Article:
Stanley Fish recently wrote in the New York Times (now behind a paywall) about teaching the Bible as literature in public schools:
Stephen Prothero of Boston University… describes the project and the claim attached to it succinctly: “The academic study of religion provides a kind of middle space…. It takes the biblical truth claims seriously and yet brackets them for purposes of classroom discussion.” But that’s like studying the justice system and bracketing the question of justice. (How do you take something seriously by putting it on the shelf?)
The truth claims of a religion—at least of religions like Christianity, Judaism and Islam—are not incidental to its identity; they are its identity.
The metaphor that theologians use to make the point is the shell and the kernel: ceremonies, parables, traditions, holidays, pilgrimages—these are merely the outward signs of something that is believed to be informing them and giving them significance. That something is the religion’s truth claims. Take them away and all you have is an empty shell, an ancient video game starring a robed superhero who parts the waters of the Red Sea, followed by another who brings people back from the dead….
Of course, the “one true God” stuff is what the secular project runs away from, or “brackets.” It counsels respect for all religions and calls upon us to celebrate their diversity. But religion’s truth claims don’t want your respect. They want your belief and, finally, your soul. They are jealous claims. Thou shalt have no other God before me.
Our purpose is not to evaluate Fish’s arguments but to point out that as a Christian you have a unique perspective on studying the Bible as literature. You’ve already internalized the Bible’s exclusive truth claims—you’ve accepted it as the Word of the one true God. Further examinations of the Bible (from theological, historical, cultural, literary, or other perspectives) deepen your understanding of the Bible, your neighbors, yourself, and ultimately God. You don’t need to “bracket” God from a study of the Bible: your perception of the Bible informs your understanding of God, and your perception of God informs your understanding of the Bible.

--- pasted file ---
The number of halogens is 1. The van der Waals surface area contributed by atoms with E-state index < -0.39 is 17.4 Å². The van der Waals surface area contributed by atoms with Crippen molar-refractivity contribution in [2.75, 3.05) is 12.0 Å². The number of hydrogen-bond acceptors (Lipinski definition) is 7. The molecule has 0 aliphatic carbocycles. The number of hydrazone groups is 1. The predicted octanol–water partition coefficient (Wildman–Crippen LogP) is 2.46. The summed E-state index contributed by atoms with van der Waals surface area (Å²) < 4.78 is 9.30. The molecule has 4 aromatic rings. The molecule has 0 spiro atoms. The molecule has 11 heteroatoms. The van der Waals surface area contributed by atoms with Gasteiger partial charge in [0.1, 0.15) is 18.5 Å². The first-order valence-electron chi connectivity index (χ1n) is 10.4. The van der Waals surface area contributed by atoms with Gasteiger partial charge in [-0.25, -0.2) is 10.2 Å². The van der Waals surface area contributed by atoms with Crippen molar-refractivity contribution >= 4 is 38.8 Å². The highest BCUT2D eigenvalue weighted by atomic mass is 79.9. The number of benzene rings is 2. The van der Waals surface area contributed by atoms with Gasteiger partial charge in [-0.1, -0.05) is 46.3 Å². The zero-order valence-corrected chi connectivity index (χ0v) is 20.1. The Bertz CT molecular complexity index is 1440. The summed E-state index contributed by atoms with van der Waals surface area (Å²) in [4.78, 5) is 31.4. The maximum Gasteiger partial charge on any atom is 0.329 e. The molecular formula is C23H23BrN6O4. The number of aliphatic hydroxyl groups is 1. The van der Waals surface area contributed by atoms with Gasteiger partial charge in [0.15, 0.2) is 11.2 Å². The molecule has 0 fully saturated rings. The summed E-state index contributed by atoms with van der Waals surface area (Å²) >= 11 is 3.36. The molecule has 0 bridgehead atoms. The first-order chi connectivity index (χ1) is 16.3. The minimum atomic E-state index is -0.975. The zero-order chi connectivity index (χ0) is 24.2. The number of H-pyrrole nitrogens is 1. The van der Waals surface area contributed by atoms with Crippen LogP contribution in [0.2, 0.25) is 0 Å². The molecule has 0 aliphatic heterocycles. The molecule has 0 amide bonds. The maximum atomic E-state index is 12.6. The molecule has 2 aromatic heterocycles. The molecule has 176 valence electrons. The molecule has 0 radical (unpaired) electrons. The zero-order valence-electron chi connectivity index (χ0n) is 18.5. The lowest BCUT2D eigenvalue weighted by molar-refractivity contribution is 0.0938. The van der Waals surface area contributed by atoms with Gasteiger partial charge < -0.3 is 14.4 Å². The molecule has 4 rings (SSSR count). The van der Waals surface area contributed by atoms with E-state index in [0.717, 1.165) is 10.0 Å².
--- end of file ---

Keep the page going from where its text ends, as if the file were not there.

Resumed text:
This integration of knowledge and faith helps explain why Crossway is publishing The Literary Study Bible: learning about the Bible’s literary forms deepens your faith because studying them helps you learn more about God.
How? A good analogy comes from C. S. Lewis, who writes in Prince Caspian about a meeting between Lucy and Aslan:
”Aslan,” said Lucy, “you’re bigger.”
“That is because you are older, little one,” answered he.
“Not because you are?”
“I am not. But every year you grow, you will find me bigger.”
Studying the Bible is like that. The more you grow in your faith—and studying the Bible is only one of many ways to grow in your faith—the bigger God seems. But at the same time you come to appreciate his personal love for you in particular and for humanity in general, a love that found its ultimate expression through Jesus’ death.
Studying the Bible as literature, for a Christian, presents you with a way to know God more—and in different ways—than you otherwise might.